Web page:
Background. Long-term stability of the hemodynamic performance of commercially available Carpentier-Edwards stented bovine pericardial aortic bioprostheses (Perimount RSR) is unknown. To anticipate the fate of this bioprosthesis, we examined its hemodynamic performance up to 17 years using echocardiographic studies in a Premarket Approval cohort. Methods. Of 267 patients at four institutions in the Premarket Approval cohort, 85 had a total of 168 echocardiographic studies during a 17-year period of yearly follow-up examinations. These were reviewed and quantified in a core echocardiographic facility. Longitudinal data analysis was used to account for repeated, censored data. Results. Mean transvalvular gradient was inversely related to prosthesis size (p = 0.01), and possibly (p = 0.06) increased somewhat during the first 10 years of follow-up, then stabilized. Effective orifice area was larger in larger valve sizes (p = 0.01), declined somewhat during the first 10 years, and then began to increase again. Ejection fraction declined minimally (p = 0.2). In contrast to the rather stable hemodynamics, aortic regurgitation steadily increased from none to 1 to 2+ (p = 0.005), but rarely (< 10% at 17 years) progressed to 3+ or 4+. Conclusions. The Carpentier-Edwards aortic pericardial bioprosthesis can be anticipated to have an acceptable long-term transvalvular gradient and effective orifice size that will change trivially up to 17 years after implantation. Mild aortic regurgitation will develop progressively. This anticipated hemodynamic resilience supports continued clinical use of the Perimount Carpentier-Edwards bovine pericardial stented bioprosthesis.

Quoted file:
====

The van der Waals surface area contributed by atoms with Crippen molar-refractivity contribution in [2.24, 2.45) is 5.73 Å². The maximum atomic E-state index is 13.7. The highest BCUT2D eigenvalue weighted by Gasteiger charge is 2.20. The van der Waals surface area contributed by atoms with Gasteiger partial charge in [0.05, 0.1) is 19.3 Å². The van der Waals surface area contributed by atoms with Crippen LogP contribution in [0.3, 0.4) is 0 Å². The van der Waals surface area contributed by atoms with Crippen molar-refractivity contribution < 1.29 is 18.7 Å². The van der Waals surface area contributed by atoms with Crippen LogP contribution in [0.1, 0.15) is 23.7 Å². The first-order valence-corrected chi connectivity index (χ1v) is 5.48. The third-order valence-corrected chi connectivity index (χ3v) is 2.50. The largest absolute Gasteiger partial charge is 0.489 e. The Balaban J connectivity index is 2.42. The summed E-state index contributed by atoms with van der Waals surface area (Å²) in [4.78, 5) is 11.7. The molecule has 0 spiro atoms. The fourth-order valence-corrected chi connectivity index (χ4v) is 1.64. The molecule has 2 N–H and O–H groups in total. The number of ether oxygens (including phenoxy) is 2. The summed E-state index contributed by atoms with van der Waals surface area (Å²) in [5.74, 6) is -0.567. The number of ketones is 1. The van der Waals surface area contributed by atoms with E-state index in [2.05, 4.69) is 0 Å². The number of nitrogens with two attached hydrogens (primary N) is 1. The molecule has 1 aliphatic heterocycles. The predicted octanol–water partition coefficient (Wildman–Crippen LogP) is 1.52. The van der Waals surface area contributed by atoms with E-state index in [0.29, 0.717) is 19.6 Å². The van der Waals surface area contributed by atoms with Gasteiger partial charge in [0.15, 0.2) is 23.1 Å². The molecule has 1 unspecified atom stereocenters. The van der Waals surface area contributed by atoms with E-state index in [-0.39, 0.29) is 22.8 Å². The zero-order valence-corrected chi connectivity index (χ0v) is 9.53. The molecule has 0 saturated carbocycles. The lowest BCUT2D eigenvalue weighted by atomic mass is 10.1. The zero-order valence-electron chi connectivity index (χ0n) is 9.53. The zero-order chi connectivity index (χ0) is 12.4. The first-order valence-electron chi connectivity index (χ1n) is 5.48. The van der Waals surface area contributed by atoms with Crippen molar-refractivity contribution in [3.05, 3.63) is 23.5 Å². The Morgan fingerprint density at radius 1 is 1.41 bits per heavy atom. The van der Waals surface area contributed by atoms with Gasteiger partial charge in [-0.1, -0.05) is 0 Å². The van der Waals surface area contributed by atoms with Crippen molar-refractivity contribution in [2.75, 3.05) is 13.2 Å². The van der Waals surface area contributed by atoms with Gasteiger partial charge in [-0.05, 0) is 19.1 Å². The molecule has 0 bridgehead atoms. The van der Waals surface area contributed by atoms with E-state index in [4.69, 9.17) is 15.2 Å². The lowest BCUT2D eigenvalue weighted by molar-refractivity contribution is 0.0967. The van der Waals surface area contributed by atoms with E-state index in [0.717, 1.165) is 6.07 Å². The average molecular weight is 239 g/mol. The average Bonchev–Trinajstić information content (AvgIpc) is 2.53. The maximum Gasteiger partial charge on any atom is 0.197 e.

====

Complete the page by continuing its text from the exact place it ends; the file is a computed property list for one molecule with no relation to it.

ASJC Scopus subject areas
- Pulmonary and Respiratory Medicine
- Cardiology and Cardiovascular Medicine